Portside aims to provide varied material of interest to people on the left that will help them to interpret the world, and to change it.
The moderators of Portside.
Portside aims to provide material of interest to people on the left that will help them to interpret the world and to change it.
Portside is a community of people on the left and an alternative medium of communication. While the commercial media are becoming steadily more monopolized by the same giant economic interests that control finance and industry, we are dedicated to realizing the democratic potential of the Internet and other new communications technologies. We are part of the movement to create an alternative information infrastructure. We are beholden to no corporate interests.
The moderators believe that a new and more just social order must be imagined before it can be built. We intend Portside as a space that fosters such imagining. We aim to be a catalyst to imagination by sharing dreams and experiences, political programs and struggles, which are the raw material of imagination. We believe that we are all emboldened and reinforced by knowing about the real efforts, all around the globe, to achieve a better world.
The moderators all think we can do better than capitalism -- and had better do better, if we and our children are going to have a future -- without proposing a neat blueprint for the future or a well-drawn roadmap to it. We believe that the search for alternatives must be based on working class solidarity and on principled opposition to all forms of exploitation, racism, sexism, homophobia and ethnocentrism. We seek a society based on democracy, social and economic justice, and racial and gender equality. We believe in globalization from below, in development of international ties in the interest of peace and social progress. We know that our future depends on developing and implementing new models of sustainable social reproduction and guardianship of nature.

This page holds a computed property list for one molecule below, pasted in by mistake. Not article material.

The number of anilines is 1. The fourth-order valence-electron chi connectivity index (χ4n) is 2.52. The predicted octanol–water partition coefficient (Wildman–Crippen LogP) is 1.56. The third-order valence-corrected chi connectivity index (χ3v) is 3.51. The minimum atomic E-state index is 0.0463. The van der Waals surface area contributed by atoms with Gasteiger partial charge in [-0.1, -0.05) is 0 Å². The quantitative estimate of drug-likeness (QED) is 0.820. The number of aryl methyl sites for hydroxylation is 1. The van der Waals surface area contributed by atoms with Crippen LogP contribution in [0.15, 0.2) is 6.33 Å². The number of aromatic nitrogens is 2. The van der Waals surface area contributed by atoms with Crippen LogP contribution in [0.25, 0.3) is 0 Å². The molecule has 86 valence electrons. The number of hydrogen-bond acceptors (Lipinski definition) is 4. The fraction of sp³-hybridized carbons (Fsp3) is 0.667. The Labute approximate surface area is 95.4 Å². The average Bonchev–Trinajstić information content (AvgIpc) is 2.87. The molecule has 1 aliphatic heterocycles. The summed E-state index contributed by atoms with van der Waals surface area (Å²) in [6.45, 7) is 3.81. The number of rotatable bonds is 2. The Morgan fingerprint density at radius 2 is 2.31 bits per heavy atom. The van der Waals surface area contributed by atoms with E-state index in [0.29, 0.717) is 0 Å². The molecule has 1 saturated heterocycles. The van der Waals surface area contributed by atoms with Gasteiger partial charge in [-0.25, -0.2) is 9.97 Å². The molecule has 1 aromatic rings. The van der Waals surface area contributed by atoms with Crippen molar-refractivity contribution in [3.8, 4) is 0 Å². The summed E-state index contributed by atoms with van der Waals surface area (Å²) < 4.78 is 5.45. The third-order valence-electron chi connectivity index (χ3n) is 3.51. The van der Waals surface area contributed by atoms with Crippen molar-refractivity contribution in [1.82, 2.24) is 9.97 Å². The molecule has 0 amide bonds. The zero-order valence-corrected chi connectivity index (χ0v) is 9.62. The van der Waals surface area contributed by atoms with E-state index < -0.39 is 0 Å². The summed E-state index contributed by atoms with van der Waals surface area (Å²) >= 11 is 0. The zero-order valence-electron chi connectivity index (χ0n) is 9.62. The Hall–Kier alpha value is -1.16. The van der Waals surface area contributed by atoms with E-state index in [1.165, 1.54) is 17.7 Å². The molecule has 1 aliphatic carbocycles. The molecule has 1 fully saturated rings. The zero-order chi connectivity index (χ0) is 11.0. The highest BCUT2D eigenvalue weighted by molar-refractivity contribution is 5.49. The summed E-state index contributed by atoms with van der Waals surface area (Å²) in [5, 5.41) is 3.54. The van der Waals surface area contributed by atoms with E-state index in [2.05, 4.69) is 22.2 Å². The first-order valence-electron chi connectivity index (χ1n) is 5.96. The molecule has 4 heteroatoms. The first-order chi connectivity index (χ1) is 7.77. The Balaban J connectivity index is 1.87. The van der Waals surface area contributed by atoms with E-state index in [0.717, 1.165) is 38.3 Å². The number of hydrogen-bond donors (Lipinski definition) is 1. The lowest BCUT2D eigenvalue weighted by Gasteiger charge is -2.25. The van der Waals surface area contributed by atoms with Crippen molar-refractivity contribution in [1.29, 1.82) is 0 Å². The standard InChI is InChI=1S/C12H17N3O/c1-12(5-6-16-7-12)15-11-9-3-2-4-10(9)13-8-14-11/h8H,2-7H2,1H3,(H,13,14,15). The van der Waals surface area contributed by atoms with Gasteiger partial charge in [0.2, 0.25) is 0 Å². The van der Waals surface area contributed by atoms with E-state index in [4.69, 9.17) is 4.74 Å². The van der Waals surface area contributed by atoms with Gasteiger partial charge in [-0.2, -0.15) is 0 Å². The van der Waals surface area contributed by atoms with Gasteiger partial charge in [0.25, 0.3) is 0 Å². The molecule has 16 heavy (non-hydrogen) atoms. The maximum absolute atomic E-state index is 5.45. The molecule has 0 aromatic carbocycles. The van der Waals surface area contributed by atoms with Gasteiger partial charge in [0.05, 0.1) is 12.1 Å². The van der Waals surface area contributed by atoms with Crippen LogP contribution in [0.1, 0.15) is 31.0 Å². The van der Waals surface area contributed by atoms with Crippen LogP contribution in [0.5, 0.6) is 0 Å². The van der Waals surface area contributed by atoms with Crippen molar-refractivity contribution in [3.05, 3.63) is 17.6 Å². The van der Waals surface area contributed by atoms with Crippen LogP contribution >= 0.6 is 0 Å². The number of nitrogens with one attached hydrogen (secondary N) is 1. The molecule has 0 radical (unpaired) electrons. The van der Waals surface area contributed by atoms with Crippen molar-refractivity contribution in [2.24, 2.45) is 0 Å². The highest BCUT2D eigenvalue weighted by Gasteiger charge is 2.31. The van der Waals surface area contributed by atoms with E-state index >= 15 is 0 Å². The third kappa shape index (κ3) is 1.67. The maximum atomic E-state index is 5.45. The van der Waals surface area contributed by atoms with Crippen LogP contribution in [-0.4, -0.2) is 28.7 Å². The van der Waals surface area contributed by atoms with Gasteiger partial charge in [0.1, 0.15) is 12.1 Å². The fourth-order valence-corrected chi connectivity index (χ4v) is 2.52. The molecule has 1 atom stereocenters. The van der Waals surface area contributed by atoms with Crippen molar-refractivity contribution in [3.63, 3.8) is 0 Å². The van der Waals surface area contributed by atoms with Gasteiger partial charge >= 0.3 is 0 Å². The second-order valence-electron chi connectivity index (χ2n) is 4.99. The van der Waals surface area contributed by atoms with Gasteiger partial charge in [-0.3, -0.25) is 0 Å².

With the aid of readers and contributors, we search the Internet every day for relevant, insightful, critical, informative, perhaps funny, material and deliver it to your digital doorstep. In deciding what to distribute, we seek information from diverse sources. We encourage debate.
We respect our readers as people who think for themselves. We strive for variety in subject matter and opinion. We look for things that are topical. We also look for things that are analytical, probing and challenging. We rely on readers to help provide those things.
The port side, in nautical parlance, is the left side of the ship when you are facing forward.
Portside began in October 2000, Portside Labor in February 2008.
Each Portside list has a moderator for each day of the week that it appears. The moderator of the day decides what material to send out. We also have some dedicated contributors who submit material frequently on various topics.
All material submitted remains in a pending queue for at least a week, so any moderator may see it and use it.
The Portside and Portside Labor moderators are: Mark Allen, Judy Atkins, Peter N. Carroll, Barry Cohen, David Cohen, Ira Cohen, Jeannette Ferrary, Marti Garza, Greg Heires, Michael Hirsch, Geoffrey Jacques, Will Jones, Alice Kim, Stephanie Luce, Ray Markey, Leanna Noble, Carol Pittman, John P. Pittman, Natalie Reuss, Meredith Schaffer, Jay Schaffner, and Kurt Stand. Other regular contributors are Nan Rubin and Ethan Young.
The moderators’ work on Portside is an unpaid labor of love. No kidding. No pay, but they love it. Must be the benefits.
The moderators include a historian, a philosopher and a computer scientist, a professor of labor studies, two librarians, and a public school teacher. Other moderators have held or hold positions in the labor movement, including elected official, researcher, editor, negotiator and organizer.
The moderators are racially diverse. They reside in New York, Massachusetts, Illinois, Wisconsin, California, New Mexico, Hawaii and the Washington, DC metropolitan area.
They’ve been involved in more movements, campaigns, causes, demonstrations and debates than they’d care to remember or you’d care to hear about.
There are Portside subscribers in more than 70 countries, about 90% in the United States (we think).
Portside subscribers seem to be a very diverse lot, geographically, occupationally and professionally, age-wise, racially, ethnically and otherwise. Also very politically active and opinionated, which counts as a good thing here.